The next time you think about beef quality, think marbling.
Simply put, the more marbling a carcass has (USDA Prime has the highest levels of marbling, followed by Choice and then Select), the better its eating quality and the higher its value.
Marbling is in demand because it gives beef its juiciness, aroma and unique flavor, and marbling plays a critical role in keeping beef competitive with poultry and pork because it differentiates and adds value to our products.
But in recent years, the industry has seen a dramatic reduction in the percentage of carcasses that grade Choice or Prime, and that has industry experts worried.
"The problem is that during the last 22 years, the adjusted share of cattle that reach Choice or Prime, has declined about 6 percent since 1986," says Dr. Larry Corah of Certified Angus Beef LLC (CAB). "Not surprisingly, consumer demand for beef entered a 20-year decline, only to be reversed by the influence of premium brands and utilization of new cuts and products in the past nine years."
1. Research shows a striking relationship between health and quality grade.
Simply put, if your calves get sick, they are less likely to achieve desirable quality grades.
In a recent study, calves treated two or more times for bovine respiratory disease (BRD) had an 18-percent reduction in ability to grade Low Choice when compared to healthy calves. The impact was a 44 percent reduction in Prime and 33 percent fewer Premium Choice grading cattle.
With this in mind, it's critical for producers to have an effective vaccination and preconditioning program in place to give their calves the best possible shot at good health and quality carcasses.
2. The growth of the ethanol industry has had a profound impact on the way we feed cattle – and the quality of beef.
In 1980 the U.S. produced 175 million gallons of ethanol. That may increase to nearly 7.5 billion gallons by 2012. Currently it takes about 17 percent of the nation's corn crop to fuel ethanol demand, so pressure on corn inventories (corn's high-starch aids in marbling deposition) and availability of ethanol by-products will certainly increase in the future.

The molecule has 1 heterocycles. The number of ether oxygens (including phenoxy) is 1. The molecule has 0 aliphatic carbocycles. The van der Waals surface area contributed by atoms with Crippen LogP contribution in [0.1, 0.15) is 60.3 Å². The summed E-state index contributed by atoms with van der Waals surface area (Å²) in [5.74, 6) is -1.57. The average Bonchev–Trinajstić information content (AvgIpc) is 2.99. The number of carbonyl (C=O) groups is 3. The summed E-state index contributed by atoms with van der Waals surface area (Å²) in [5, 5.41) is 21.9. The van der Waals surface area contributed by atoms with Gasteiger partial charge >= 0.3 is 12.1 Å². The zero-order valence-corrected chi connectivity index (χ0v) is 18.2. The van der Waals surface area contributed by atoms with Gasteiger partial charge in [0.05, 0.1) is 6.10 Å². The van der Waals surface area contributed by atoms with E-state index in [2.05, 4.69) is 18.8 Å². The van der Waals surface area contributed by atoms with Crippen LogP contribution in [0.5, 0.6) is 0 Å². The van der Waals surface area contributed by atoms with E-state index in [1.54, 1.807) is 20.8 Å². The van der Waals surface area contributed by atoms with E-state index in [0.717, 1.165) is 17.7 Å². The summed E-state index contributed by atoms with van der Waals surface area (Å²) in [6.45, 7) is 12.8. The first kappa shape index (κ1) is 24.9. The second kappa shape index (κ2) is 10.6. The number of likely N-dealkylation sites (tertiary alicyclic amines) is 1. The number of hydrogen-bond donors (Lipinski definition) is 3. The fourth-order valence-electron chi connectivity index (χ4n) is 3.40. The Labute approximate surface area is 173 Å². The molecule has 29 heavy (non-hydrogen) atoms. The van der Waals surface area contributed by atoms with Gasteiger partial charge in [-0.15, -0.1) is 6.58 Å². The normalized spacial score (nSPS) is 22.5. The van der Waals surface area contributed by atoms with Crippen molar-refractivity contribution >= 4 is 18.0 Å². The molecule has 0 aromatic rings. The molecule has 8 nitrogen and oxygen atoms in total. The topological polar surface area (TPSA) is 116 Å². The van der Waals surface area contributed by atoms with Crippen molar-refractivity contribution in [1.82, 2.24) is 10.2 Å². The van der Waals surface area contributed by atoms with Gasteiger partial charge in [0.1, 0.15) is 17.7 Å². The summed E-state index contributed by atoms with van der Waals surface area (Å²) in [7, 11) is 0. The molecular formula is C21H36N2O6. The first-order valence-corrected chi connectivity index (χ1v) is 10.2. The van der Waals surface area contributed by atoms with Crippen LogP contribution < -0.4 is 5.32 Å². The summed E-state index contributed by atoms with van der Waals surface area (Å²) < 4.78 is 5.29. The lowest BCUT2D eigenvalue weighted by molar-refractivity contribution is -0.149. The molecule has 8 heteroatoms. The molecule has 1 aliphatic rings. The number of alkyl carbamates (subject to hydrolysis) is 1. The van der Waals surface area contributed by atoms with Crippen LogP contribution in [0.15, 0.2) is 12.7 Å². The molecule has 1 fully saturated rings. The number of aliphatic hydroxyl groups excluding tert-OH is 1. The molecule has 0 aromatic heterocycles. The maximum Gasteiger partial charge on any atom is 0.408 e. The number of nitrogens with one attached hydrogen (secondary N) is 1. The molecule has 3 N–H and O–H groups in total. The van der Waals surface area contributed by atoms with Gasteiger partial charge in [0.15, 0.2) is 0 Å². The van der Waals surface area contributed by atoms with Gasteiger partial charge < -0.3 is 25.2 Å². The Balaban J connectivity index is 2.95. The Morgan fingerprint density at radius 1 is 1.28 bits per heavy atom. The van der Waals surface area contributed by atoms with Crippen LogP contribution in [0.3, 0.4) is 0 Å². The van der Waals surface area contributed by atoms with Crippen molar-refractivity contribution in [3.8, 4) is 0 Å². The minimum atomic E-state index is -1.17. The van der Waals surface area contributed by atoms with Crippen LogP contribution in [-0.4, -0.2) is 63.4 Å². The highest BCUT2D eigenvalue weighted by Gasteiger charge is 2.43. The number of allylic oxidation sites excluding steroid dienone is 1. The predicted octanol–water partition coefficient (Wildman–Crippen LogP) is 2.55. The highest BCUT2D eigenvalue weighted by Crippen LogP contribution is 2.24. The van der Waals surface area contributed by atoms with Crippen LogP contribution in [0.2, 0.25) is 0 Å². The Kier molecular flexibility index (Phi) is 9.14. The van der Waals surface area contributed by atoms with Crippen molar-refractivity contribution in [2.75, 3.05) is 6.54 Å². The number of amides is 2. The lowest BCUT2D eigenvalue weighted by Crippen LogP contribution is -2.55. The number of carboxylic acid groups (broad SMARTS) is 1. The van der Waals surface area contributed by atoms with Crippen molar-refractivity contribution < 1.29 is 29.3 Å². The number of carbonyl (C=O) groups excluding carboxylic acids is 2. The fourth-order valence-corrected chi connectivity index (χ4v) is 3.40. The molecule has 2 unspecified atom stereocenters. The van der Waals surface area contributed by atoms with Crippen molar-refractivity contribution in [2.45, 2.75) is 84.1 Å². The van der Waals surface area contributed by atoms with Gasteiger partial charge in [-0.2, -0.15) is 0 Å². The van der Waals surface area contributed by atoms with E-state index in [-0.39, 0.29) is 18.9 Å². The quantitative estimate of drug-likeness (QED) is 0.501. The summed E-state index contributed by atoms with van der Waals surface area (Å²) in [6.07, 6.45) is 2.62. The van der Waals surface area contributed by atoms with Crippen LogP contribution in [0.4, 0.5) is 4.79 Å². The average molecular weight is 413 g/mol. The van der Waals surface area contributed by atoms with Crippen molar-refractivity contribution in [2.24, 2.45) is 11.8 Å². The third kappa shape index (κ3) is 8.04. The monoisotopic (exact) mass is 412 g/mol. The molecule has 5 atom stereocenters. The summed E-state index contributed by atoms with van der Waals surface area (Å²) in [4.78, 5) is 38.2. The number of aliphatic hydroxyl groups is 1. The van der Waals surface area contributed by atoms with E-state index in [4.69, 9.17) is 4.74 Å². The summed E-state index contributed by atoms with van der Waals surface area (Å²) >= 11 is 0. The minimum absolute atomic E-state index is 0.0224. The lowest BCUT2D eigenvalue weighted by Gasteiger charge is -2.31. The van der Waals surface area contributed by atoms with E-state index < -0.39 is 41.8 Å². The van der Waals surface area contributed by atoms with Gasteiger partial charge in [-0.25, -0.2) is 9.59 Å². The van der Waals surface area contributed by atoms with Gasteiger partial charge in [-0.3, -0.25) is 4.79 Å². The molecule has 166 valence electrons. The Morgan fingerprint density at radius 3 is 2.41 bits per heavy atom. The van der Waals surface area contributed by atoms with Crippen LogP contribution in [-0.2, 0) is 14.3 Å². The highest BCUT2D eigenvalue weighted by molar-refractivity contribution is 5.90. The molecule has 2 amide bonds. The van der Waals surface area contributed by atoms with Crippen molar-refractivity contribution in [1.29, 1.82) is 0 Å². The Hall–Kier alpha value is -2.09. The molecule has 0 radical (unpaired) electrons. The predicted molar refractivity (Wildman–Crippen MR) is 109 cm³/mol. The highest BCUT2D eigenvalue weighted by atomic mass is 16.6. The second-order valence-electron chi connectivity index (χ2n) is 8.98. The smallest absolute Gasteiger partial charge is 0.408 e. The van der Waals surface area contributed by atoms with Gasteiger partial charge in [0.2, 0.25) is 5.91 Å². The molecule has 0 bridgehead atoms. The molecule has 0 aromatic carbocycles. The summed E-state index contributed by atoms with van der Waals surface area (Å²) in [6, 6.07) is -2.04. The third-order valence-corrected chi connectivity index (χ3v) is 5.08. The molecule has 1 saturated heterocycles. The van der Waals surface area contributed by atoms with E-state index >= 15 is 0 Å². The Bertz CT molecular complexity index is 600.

Trouble is, feeding a finishing ration that includes 40 percent or more ethanol by-products, known as distillers grain, to cattle may actually reduce marbling. That's because of the reduced levels of starch in distilled products as compared to corn, says CAB's Mark McCully.
That means producers will need to keep an even closer eye in the future on production practices that encourage marbling, not detract from it.
3. Marbling development is a lifetime event. The long-held myth in cattle production was that marbling deposition occurred only during the feedlot phase of an animal's life, says Corah.
"Marbling actually begins during early fetal development, when cells begin to differentiate into muscle or fat," he says. "At birth, these cells continue to specialize and nutritional and environmental factors continue to influence the outcome."
Moreover, the time period near weaning seems to be an especially critical period in a calf's life because of the management events occurring.
"Management strategies during this time period-early weaning, creep feeding, delayed implanting, and maintaining health-all contribute to the subsequent quality grade and level of CAB® acceptance," Corah adds.
4. Use of growth-promoting implants is one of the most economical management practices used by beef producers, but they can have a detrimental effect on marbling.
Research has shown that the percentage of cattle grading Choice and higher can be reduced by 15-20 percentage points, with the percentage of CAB®-accepted cattle reduced by 8-10 percentage points, in aggressive implant programs, says McCully.
With this in mind, there are a couple of ways to avoid the negative implant effect on carcass quality, yet receive the positive implant benefits on growth.
First, you can limit or avoid the use of implants during the pre-weaning and growing phases.